Say goodnight to the bad guys…
The KING OF NEW YORK takes SCARFACE for one last night on the town. Before he has to kill him.
A comedy with heart – and imminent heart attack – as three aged wiseguys in their septs and octs wheeze about town on one last bender, partly in celebration of one of them being released from jail after 28 years, partly because they know all too well they are one heartbeat away from God’s Celestial Whacking.
Movie opens with Doc (Christopher Walken) picking up Val (Al Pacino) exiting prison. Val’s ready to party, and Doc begrudgingly complies. Night on the town ensues, poignant dramedy unfolds: visiting hookers, abusing Viagra, snorting prescription drugs, whoremongering at a night club that turns into a touching need for human contact, casually knocking off a pharmacy while complaining about the insane co-pays, stealing a sports car, helping a rape victim exact ball-breaking revenge upon her rapists… It’s a stroll through an autumn sunset; the twilight of the godfathers. With a Damoclean twist.
Their crime boss (Mark Margolis) has ordered Doc to kill Val (he believes Val killed his son). Val deduces this move was coming, but doesn’t resent Doc, “I’d do the same. It’s a job.” Val, a stand-up guy, relates how the boss’s son was killed in crossfire, yet realizes that if there is to be honor among thieves, even though he kept his mouth shut in jail, the hit must happen even though it is incorrectly motivated. Doc keeps putting off the hit – his fondness for Val reaches across the decades, reflected in their casual sardonic jabs at each other and their recollection of glory days – until they both agree on an elegant final solution.
Doc and Val “rescue” their driver Hirsch (Alan Arkin, as scratchily acerbic as ever) from a retirement home, tied to an oxygen tank; on his last legs, Hirsch proves he can still outrun a police pursuit in their stolen sports car. There is an easy chemistry between the three, a vibrant history of carefree crime (“It’s like the old days!” “No, it’s better, because this time we can appreciate it…”); the disappointment is not in seeing these three icons interacting, but on how short that interaction is. Movie is mainly a showcase for Pacino and Walken to play off each other, with no unnecessary flamboyant explosive passages.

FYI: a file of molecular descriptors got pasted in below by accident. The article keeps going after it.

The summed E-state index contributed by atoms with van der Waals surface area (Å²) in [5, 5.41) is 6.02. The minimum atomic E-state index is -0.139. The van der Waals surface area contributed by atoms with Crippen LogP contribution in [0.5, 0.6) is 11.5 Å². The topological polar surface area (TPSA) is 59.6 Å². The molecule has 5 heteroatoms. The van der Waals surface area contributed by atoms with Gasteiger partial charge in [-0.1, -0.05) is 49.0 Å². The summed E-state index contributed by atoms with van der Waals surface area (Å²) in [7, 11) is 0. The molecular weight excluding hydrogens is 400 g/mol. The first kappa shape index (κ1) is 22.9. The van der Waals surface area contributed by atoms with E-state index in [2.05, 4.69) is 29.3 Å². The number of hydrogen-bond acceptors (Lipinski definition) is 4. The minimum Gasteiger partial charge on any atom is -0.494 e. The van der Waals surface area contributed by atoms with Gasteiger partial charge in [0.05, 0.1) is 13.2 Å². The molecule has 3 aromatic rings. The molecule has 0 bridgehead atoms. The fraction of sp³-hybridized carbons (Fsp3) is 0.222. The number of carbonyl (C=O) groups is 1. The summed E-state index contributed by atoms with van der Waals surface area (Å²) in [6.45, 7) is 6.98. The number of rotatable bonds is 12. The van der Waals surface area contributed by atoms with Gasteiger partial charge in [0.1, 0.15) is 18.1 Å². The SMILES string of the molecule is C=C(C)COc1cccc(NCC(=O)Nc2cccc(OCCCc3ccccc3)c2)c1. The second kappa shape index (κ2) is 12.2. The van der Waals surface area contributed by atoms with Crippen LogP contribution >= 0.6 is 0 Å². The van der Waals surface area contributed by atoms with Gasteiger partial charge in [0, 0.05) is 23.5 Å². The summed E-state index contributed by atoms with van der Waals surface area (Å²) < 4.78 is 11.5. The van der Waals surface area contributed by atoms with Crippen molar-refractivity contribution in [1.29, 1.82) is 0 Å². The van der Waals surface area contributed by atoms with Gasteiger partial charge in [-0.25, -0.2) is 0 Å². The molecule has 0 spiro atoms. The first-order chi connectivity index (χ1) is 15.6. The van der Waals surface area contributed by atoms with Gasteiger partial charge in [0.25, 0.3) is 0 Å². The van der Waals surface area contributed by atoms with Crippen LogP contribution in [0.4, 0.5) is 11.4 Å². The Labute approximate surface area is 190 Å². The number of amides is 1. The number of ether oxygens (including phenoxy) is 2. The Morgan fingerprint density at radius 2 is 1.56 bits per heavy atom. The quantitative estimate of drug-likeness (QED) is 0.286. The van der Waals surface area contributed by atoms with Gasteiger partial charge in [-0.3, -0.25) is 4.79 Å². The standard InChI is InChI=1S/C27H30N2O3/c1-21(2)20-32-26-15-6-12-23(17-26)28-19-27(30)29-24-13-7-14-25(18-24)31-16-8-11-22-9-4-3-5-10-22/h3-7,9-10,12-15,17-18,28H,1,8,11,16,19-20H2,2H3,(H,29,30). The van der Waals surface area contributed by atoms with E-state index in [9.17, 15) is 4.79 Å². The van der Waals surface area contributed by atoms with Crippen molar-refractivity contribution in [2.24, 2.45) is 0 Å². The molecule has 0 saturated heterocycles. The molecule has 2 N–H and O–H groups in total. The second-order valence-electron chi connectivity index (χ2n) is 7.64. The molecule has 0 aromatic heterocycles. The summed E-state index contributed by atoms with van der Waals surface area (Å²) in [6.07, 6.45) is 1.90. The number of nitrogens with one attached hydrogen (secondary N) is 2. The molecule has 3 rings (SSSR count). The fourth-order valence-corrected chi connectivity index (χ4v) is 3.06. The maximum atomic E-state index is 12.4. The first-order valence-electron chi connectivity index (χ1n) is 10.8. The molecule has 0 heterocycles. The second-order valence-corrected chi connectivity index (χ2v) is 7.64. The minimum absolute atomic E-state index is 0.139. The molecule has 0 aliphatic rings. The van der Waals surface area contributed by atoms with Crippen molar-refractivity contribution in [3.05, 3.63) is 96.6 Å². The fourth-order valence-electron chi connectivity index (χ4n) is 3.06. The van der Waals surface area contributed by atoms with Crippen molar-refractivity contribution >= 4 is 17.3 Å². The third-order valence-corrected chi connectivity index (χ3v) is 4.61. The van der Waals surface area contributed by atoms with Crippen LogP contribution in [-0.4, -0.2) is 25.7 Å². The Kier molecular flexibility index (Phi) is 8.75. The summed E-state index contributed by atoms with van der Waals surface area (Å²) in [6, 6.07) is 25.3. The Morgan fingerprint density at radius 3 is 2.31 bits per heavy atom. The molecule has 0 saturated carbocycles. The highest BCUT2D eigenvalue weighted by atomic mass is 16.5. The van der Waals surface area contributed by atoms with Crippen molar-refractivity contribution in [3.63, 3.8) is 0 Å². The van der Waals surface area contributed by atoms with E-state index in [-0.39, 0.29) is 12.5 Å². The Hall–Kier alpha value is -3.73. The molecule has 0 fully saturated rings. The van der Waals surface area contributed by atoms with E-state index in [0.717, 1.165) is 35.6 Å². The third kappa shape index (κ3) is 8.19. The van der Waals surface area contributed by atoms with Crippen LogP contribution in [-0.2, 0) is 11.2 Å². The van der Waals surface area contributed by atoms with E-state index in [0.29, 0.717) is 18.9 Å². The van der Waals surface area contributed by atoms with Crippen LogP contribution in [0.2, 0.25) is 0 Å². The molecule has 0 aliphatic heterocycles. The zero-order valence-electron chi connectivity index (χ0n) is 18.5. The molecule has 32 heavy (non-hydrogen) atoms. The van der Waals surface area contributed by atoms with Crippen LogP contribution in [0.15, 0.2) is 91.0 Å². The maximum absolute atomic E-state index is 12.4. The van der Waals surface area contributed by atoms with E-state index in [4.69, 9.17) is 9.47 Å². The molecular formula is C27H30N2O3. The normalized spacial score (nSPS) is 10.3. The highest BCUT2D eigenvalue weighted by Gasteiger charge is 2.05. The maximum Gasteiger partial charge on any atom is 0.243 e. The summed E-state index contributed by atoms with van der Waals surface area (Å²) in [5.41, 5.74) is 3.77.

This is a movie where the small things count, not some shoot-em-up, gang warfare, drug-running, car-chasing bulletfest. Pacino and Walken slide into these roles insouciantly, their careers having foreshadowed this movie for decades. Pacino, doddering like he’s about to keel over, Walken exhausted keeping up that Walken impression for so long. Much like UNFORGIVEN, we are seeing what happens to bad guys after they’ve retired as bad guys.
Luscious Lucy Punch in a sweet role as the madam at their regular brothel; Julianna Margulies as Hirsch’s doctor daughter; Vanessa Ferlito as the rape victim (with that startling Hilary Swank-ish ugly beauty), and Addison Timlin as Alex, a welcoming waitress at Doc’s regular diner with a link to Doc that is one of the story’s many poignancies that might wring a tear in its revelation. The cool soundtrack features Bon Jovi, Sam and Dave, Muddy Waters and Elvin Bishop. The last time Mark Margolis shared the screen with Pacino was as Alberto in SCARFACE. Pacino shot the hell out of him there as well…
The many heartfelt moments are so unexpected they shine brighter than any unnecessary explosion. Val gives Hirsch’s eulogy, a profound treatise on our ephemeral legacies: “… he’ll be missed by so many of us that got left behind. He was a witness to our lives. Not many of those left. So there’s one less person on this Earth who knows our name, who remembers our childhood; who shared in each moment as it passed. Y’know, they say we die twice, once when the breath leaves our body, and once when the last person we know says our name. And then, Hirsch’s life will be forgotten, like all the other poor fucks who ever had the glory o’ livin’. Amen.”[Tony Montana accent]: So say goodnight to the bad guy…
…in a blaze of BUTCH AND SUNDANCE. Movie opens with Doc’s painting of a sunrise; sunrise associated with his lost granddaughter; closes with a pan up to sunrise, cross-fading into his painting. Elegant elegy.